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AI Lessons from TEDxWomen

December 21, 2018 Leave a comment

2018 has been dominated by relentless news coverage on the topic of Artificial Intelligence or AI, (perhaps even moreso than Blockchain – another hot topic du jour), which in turn proclaim doom or nirvana depending with whom you speak, and when. Why, I attended a recent TEDxWomen event at Salesforce Tower in London where I helped facilitate discussions about Robotics and AI, and I must say that given the level of interest and diversity of the group in attendance, it quickly became clear to me that ordinary people’s expectations, perceptions and conversations about the progress of AI needs feeding back to the people and processes that develop it. 

The topics under discussion originate from a couple of TEDWomen talks about: Robotics and developing empathetic AI co-pilot. The first talk featured Ayana Howard’s view that robots can be good yet also biased, sexist and racist, which could make them doubly dangerous given the level of trust and emotional attachment we humans sometimes place in robots. The second talk by Nivruti Rai, focused on tapping into our collective intelligence via a personal agent or ‘co-pilot’ which can provide constant guidance to its human subject, based on ‘wisdom-of-the-crowd’ style insight and thus influencing the users every decision e.g.: choice of meal, traffic navigation, and lifestyle choices, including choice of dates or marriage partners!       

Given the degree of emergent influence and impact on individuals, business and society, it is not surprising the level of trepidation people have about the unknown / unintended consequence of AI and its myriad applications. However, this group surprised me with their pragmatic and optimistic take on these developments, which are summarized in the following top 3 messages we played back to other attendees, as follows:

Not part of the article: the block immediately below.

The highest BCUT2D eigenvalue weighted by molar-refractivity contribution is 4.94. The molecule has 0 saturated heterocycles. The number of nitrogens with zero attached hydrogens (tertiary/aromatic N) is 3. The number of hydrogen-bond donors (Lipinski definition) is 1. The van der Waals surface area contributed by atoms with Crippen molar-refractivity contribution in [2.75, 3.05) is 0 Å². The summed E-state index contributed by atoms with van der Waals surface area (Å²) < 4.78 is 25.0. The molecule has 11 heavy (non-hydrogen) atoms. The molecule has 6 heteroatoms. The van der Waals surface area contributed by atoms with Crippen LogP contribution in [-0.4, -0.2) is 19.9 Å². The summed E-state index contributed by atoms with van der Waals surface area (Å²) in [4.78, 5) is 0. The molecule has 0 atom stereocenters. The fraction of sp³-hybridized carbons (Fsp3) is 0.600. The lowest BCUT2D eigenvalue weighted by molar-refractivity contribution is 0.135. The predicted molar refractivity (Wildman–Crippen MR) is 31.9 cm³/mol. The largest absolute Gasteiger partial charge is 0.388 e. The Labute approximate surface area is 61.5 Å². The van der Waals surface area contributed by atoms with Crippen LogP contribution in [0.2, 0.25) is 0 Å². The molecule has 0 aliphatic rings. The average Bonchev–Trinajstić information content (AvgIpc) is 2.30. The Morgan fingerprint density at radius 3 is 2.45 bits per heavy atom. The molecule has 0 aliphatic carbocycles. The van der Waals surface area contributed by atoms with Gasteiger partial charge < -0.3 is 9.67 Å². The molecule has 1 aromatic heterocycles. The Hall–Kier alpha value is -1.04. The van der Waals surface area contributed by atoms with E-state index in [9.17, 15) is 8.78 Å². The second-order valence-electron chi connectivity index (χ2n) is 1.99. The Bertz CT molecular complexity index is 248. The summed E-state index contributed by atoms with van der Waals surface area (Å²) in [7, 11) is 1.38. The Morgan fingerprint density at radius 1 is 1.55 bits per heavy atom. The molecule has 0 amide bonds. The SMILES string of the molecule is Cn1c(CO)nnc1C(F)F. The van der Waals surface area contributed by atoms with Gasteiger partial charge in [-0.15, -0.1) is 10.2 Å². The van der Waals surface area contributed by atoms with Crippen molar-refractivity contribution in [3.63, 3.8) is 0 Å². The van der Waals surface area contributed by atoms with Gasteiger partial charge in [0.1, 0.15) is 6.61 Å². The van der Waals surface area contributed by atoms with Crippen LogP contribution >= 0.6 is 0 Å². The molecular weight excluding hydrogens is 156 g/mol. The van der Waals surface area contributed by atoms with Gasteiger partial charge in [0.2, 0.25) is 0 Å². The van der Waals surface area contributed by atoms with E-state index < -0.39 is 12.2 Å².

1. We must Embrace AI – AI is here to stay, therefore embrace it with certain knowledge that controlling AI might not be perfect, but as humans we can adapt and course correct as necessary

2. Absolutely need to address underlying bias issues – Must ensure those that work on AI also represent the diversity of humanity, particularly among typically under-represented minorities 

3. Emerging trends can be startling – Some countries have decided to sanction dating or marriage to AI, perhaps a harbinger of a likely future with evolved AI systems

In conclusion, it is heartening to know that people wish to be actively involved in the evolution and application of AI, especially where it impacts and influences their lives – i.e. before, rather than after the fact. Also, there is reasonable optimism and excitement, laced with trust in our human ability to adapt to the level of change it will undoubtedly manifest on society and people alike. After all, what is the point in having to receive last rites each time you engage an autonomous vehicle, or take advice from your trusted co-pilot? 

Becoming Salesforce: Beyond Cloud Services

March 9, 2016 Leave a comment

I’ve always maintained (here and here) that a tradition for innovation trumps mere culture of innovation hands down. This was clearly demonstrated at a recent boot camp for new joiners to Salesforce, in San Francisco. Judging by the frenetic pace of a week long immersion in all things Salesforce, the work involved in introducing and maintaining the  Salesforce ‘Ohana’ culture of innovation is a relentless and never-ending pursuit that is worthy of any tradition.

SF Boot Camp